Speaking Our Language

This week we are discussing the Gospel being spread to the Gentiles.

I need to open this devotion with a confession. I am about to tell a story from memory that I really wanted to find online so I could get the details right, but I could not find it. I found others a little like the one I remember, but not the exact one. There is a chance I saw it in a print magazine that no longer exists. I am confident I have the gist of this story correct and it happened 20-30 years ago.

There was a church that was older in every sense of the word. The building and the congregation were on the senior side. Over time the neighborhood around the church changed, and the typical new family moving in was from Latin America. This older, traditional church wanted to reach their community with the gospel but was struggling. Despite their best (and sincere) efforts, they just weren’t bringing new families into their church. As their regular membership aged, many moved or died. Attendance kept shrinking to the point that they just didn’t need so much space anymore.

Nearby was a newer church that met in a much smaller building. It was having a great impact on the community and was reaching the families that the traditional church was not. The older church prayed about the situation and approached their neighbor church with a startling idea.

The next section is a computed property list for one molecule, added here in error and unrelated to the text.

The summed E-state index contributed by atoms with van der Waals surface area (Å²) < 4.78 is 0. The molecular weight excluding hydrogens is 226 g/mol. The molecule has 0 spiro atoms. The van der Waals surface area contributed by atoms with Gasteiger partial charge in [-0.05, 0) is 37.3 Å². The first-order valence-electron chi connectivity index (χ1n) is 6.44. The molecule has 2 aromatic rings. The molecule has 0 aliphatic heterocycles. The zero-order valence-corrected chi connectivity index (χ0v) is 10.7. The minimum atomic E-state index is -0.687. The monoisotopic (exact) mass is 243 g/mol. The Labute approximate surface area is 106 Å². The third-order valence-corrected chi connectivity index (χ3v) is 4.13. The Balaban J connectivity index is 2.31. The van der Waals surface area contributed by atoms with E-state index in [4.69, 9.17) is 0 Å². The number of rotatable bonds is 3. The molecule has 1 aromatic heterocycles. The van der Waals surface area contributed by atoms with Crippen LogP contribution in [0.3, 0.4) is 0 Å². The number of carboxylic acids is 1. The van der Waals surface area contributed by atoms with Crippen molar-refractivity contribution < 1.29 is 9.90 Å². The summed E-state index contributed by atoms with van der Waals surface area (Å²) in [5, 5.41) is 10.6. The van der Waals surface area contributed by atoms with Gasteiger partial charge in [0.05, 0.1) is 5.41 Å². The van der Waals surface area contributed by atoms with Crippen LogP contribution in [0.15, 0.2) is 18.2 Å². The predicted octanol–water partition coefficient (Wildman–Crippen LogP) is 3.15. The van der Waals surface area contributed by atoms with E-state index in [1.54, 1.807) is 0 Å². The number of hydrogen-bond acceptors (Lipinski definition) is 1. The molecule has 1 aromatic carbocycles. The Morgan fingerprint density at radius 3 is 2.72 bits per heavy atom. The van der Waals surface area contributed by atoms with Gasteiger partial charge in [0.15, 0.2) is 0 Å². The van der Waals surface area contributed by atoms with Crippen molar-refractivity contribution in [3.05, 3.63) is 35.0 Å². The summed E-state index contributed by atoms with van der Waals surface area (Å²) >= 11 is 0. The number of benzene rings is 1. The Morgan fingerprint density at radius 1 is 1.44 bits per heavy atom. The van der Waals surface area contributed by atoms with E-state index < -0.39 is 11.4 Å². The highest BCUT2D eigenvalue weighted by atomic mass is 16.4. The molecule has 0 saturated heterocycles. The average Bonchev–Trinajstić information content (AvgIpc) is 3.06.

They offered to trade buildings. What a beautiful and selfless act of love.

While Peter was still speaking these words, the Holy Spirit came down on all those who heard the message. The circumcised believers who had come with Peter were astounded because the gift of the Holy Spirit had been poured out on the Gentiles also. For they heard them speaking in other languages and declaring the greatness of God. Then Peter responded, “Can anyone withhold water and prevent these people from being baptized, who have received the Holy Spirit just as we have?” Acts 10:44-47 (HCSB)

In my foggy memory of this story, the recipients of the new building were humbled and amazed at the generous gift. I also recall that the older congregation that had increasingly felt like an outsider in its own neighborhood suddenly became more integrated into the community after the swap.

We may not always know the best way to love our neighbors, especially if they are from different backgrounds, cultures, and nations. But that shouldn’t stop us from trying to find a way.

For they heard them speaking in other languages and declaring the greatness of God. Acts 10:46 (HCSB)

By Mark Stuart

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